Luke’s lineage contrasts sharply with the lineage of Matthew. Luke writes about Christ as the perfect Man, and so he is much more concerned with Christ’s physical lineage through Miriam than he is with His kingly qualifications. Thus, the lineage given here is Mary’s, not Joseph’s. This might also be looked at as Christ’s legal line. Joseph is called here the “son of Heli,” and yet we know from Matthew 1:16 that Joseph’s father’s name was Jacob. We understand, therefore, that Heli was the actual father of Mary, and that Joseph was his son-in-law. Yet I believe that Joseph was legally Heli’s son as well.
Remember, having a male heir to carry on your family line was extremely important in the system God had set up in Israel. As such, He had made provisions for a man who died with only female heirs. In Numbers 27:8, the Lord commanded:
“And you shall speak to the children of Israel, saying: ‘If a man dies and has no son, then you shall cause his inheritance to pass to his daughter.’”
When the tribe of Manasseh complained that the daughter could marry outside her tribe and thus the inheritance that belonged to the tribe would pass to another tribe, God listened to their complaint and commanded that daughters that inherit should marry within their own tribe. We read this command in Numbers 36:8.
“And every daughter who possesses an inheritance in any tribe of the children of Israel shall be the wife of one of the family of her father’s tribe, so that the children of Israel each may possess the inheritance of his fathers.”
Thus, we could say that the man who married a woman whose father had only daughters would become the legal son of his father-in-law, as well as of his father. His sons, then, would legally be the offspring of both his own family and his wife’s family, and would represent both families in obtaining the inheritance.
I believe that Heli, Miriam’s father, had died with no sons, but only daughters. Mary may have been his only daughter, in fact. In accordance with the law in Numbers 36, she had married within her own tribe, and even within her own tribal family, the house of David. Thus, Joseph legally became the son of Heli by marriage with Heli’s inheriting daughter. He was the legal representative of Heli, which was what the Hebrews thought of when they spoke of a “son.” The Lord Jesus then was the heir of both the line of Jacob and the line of Heli.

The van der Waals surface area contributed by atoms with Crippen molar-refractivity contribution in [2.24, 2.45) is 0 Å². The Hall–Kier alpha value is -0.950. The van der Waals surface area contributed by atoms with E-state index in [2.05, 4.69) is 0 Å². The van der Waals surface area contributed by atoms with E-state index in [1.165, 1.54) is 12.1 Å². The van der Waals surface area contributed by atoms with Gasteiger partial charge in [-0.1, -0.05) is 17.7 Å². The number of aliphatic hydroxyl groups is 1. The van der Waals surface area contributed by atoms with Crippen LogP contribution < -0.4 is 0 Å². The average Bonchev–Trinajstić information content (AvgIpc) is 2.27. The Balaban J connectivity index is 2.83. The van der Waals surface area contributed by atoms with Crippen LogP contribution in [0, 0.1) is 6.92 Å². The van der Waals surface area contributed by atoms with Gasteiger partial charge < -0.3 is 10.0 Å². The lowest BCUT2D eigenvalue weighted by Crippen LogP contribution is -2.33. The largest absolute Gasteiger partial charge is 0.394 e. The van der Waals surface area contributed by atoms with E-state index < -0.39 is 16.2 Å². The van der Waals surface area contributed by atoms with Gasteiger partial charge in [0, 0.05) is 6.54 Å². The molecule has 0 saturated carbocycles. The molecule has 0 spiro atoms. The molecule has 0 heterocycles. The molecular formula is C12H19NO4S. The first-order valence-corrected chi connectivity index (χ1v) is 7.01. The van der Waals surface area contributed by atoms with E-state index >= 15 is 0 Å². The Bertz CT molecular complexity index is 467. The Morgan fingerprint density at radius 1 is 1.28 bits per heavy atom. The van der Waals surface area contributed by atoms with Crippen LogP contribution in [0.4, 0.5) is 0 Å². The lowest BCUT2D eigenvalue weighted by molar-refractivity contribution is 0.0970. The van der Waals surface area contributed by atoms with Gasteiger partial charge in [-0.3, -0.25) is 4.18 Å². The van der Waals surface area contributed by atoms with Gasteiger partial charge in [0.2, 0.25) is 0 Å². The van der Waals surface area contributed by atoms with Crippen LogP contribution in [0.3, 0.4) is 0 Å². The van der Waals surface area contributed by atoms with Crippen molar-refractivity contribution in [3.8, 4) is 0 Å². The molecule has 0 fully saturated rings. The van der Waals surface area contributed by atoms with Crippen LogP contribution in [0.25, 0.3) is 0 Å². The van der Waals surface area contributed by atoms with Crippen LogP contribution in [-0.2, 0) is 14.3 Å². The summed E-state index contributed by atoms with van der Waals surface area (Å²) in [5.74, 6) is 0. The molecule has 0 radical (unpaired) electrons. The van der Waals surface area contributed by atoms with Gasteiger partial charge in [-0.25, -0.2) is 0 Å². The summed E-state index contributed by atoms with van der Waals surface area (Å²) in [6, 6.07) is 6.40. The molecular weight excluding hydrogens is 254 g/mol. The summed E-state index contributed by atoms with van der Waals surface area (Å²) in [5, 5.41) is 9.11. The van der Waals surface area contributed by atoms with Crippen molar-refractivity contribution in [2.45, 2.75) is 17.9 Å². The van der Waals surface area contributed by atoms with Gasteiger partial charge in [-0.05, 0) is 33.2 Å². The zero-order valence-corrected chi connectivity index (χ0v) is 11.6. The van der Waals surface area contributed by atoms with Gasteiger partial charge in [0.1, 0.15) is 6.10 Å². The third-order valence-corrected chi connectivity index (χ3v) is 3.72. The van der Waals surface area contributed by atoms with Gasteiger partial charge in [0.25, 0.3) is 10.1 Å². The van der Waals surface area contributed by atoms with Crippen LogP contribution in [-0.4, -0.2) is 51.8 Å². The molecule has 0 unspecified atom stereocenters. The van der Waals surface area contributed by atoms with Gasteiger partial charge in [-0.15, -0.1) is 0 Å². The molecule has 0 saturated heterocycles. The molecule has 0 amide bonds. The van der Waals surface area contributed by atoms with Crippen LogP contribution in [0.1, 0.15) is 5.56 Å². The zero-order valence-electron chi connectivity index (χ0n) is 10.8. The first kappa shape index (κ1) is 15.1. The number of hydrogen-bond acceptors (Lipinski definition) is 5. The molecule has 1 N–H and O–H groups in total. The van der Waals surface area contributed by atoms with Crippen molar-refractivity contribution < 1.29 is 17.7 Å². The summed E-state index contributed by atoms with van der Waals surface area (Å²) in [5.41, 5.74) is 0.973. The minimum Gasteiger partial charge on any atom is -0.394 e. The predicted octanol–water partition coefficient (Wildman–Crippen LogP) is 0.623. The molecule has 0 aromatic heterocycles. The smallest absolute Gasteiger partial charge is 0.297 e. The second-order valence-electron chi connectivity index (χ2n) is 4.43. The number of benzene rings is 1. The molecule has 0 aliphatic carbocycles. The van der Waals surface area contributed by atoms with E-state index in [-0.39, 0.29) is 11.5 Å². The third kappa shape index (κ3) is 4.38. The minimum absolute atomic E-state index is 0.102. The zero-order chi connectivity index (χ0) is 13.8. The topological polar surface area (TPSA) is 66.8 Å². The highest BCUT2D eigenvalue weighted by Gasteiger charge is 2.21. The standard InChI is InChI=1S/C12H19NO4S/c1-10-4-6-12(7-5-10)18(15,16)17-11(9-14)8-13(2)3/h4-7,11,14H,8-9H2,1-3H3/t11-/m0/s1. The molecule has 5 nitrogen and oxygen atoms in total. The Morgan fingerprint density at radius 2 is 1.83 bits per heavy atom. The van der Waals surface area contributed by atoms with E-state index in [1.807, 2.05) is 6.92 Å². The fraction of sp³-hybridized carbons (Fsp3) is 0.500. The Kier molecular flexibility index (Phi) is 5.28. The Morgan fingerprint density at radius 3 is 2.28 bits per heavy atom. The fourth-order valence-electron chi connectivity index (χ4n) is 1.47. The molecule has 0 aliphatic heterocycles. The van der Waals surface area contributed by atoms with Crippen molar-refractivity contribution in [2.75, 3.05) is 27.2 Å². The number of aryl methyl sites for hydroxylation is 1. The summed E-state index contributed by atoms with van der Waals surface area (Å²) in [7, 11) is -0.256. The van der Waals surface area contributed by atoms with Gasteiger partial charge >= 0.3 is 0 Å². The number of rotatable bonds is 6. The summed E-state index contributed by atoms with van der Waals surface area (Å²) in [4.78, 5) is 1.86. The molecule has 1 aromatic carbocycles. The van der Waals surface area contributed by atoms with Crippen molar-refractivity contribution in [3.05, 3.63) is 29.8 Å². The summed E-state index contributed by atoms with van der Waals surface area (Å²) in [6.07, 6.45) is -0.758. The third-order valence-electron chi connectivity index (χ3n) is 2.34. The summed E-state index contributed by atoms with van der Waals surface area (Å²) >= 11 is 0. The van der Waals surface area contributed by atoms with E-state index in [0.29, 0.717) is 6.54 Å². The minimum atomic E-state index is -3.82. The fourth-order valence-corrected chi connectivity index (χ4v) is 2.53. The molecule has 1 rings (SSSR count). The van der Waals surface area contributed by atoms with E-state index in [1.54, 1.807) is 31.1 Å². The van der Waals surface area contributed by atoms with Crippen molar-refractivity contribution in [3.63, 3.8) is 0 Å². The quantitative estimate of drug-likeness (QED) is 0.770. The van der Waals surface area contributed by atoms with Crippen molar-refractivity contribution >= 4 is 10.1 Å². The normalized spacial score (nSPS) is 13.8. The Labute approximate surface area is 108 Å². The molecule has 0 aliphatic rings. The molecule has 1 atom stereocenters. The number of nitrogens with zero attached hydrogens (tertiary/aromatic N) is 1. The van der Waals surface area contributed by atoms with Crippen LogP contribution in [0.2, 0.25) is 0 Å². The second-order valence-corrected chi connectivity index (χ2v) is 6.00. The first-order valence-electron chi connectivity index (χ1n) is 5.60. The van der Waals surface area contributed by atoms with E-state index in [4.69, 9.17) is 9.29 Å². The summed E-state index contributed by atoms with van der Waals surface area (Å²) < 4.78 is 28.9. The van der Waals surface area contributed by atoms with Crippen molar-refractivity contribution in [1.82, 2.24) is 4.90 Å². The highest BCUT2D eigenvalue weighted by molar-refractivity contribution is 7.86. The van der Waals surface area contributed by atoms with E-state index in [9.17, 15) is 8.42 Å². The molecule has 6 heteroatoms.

24. The son of Matthat, the son of Levi, the son of Melchi, the son of Janna, the son of Joseph,
These are not names we are familiar with from anywhere else. Who these men were, what they were like, whether or not they served the Lord as they should have…these are questions that are simply not answered by Scripture. Yet they are honored by being in the line of Christ, and every one of them is known and remembered by God. For those who do indeed have eternal life, what a privilege it will be for them to be able to point to the Scriptures and to say that their names are recorded in It!
25. The son of Mattathiah, the son of Amos, the son of Nahum, the son of Esli, the son of Naggai,
We recognize many names here from other Biblical characters, such as Amos and Nahum. Just as we name our children after men and women of the Bible, it may well be that these men were named after the famous prophets who bore these names before them. Of course, these names could have a long history, and could have been used long before the calling of God made one who bore that name famous.
26. The son of Maath, the son of Mattathiah, the son of Semei, the son of Joseph, the son of Judah,
We notice the repetition of several names from earlier here: Mattathiah from verse 25, and Joseph from verse 24 (and, of course, from Mary’s husband Joseph, though he entered this line through marriage.) We can see being acted out here the principle we saw back in Luke 1:61, where Zacharias and Elizabeth’s neighbors did not want them to call their son John because: “There is no one among your relatives who is called by this name.” There were names that were used as family names among the Israelites, and that would be repeated throughout the generations. This is one of the things that can make these ancient genealogies difficult to decipher.